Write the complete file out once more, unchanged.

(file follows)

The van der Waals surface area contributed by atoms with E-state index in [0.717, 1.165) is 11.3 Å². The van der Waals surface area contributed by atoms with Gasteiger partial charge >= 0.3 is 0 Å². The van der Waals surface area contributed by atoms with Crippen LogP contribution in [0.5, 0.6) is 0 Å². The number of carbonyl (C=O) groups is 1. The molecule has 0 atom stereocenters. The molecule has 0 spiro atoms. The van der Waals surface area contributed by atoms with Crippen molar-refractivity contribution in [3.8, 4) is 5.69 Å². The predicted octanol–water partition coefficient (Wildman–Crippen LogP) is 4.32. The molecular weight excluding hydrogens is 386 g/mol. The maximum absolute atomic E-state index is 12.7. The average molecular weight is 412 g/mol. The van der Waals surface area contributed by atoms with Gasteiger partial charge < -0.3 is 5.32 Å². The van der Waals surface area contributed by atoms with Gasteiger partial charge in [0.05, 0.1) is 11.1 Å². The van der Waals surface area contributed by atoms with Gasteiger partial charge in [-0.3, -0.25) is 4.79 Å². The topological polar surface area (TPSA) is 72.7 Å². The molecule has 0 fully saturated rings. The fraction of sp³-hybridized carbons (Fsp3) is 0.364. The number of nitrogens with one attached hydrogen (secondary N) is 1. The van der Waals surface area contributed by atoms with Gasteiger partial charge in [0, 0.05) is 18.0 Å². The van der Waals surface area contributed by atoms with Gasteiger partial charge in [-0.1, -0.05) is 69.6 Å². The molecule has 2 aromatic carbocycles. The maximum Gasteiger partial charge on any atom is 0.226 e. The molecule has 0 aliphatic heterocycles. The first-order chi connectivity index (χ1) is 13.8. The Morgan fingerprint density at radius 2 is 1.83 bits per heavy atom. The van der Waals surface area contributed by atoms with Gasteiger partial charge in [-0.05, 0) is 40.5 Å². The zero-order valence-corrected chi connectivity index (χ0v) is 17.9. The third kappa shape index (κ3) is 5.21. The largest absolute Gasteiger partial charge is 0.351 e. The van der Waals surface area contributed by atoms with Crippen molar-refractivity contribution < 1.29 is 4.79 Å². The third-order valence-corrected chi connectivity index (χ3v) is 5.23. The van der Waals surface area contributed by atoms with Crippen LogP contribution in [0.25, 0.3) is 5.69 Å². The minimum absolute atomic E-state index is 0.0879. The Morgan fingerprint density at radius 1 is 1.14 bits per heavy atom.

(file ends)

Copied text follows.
The van der Waals surface area contributed by atoms with E-state index in [0.717, 1.165) is 11.3 Å². The van der Waals surface area contributed by atoms with Gasteiger partial charge >= 0.3 is 0 Å². The van der Waals surface area contributed by atoms with Crippen LogP contribution in [0.5, 0.6) is 0 Å². The number of carbonyl (C=O) groups is 1. The molecule has 0 atom stereocenters. The molecule has 0 spiro atoms. The van der Waals surface area contributed by atoms with Crippen molar-refractivity contribution in [3.8, 4) is 5.69 Å². The predicted octanol–water partition coefficient (Wildman–Crippen LogP) is 4.32. The molecular weight excluding hydrogens is 386 g/mol. The maximum absolute atomic E-state index is 12.7. The average molecular weight is 412 g/mol. The van der Waals surface area contributed by atoms with Gasteiger partial charge < -0.3 is 5.32 Å². The van der Waals surface area contributed by atoms with Gasteiger partial charge in [0.05, 0.1) is 11.1 Å². The van der Waals surface area contributed by atoms with Gasteiger partial charge in [-0.3, -0.25) is 4.79 Å². The topological polar surface area (TPSA) is 72.7 Å². The molecule has 0 fully saturated rings. The fraction of sp³-hybridized carbons (Fsp3) is 0.364. The number of nitrogens with one attached hydrogen (secondary N) is 1. The van der Waals surface area contributed by atoms with Gasteiger partial charge in [0, 0.05) is 18.0 Å². The van der Waals surface area contributed by atoms with Gasteiger partial charge in [-0.1, -0.05) is 69.6 Å². The molecule has 2 aromatic carbocycles. The maximum Gasteiger partial charge on any atom is 0.226 e. The molecule has 0 aliphatic heterocycles. The first-order chi connectivity index (χ1) is 13.8. The Morgan fingerprint density at radius 2 is 1.83 bits per heavy atom. The van der Waals surface area contributed by atoms with Gasteiger partial charge in [-0.05, 0) is 40.5 Å². The zero-order valence-corrected chi connectivity index (χ0v) is 17.9. The third kappa shape index (κ3) is 5.21. The largest absolute Gasteiger partial charge is 0.351 e. The van der Waals surface area contributed by atoms with Crippen molar-refractivity contribution < 1.29 is 4.79 Å². The third-order valence-corrected chi connectivity index (χ3v) is 5.23. The van der Waals surface area contributed by atoms with Crippen LogP contribution in [0.25, 0.3) is 5.69 Å². The minimum absolute atomic E-state index is 0.0879. The Morgan fingerprint density at radius 1 is 1.14 bits per heavy atom.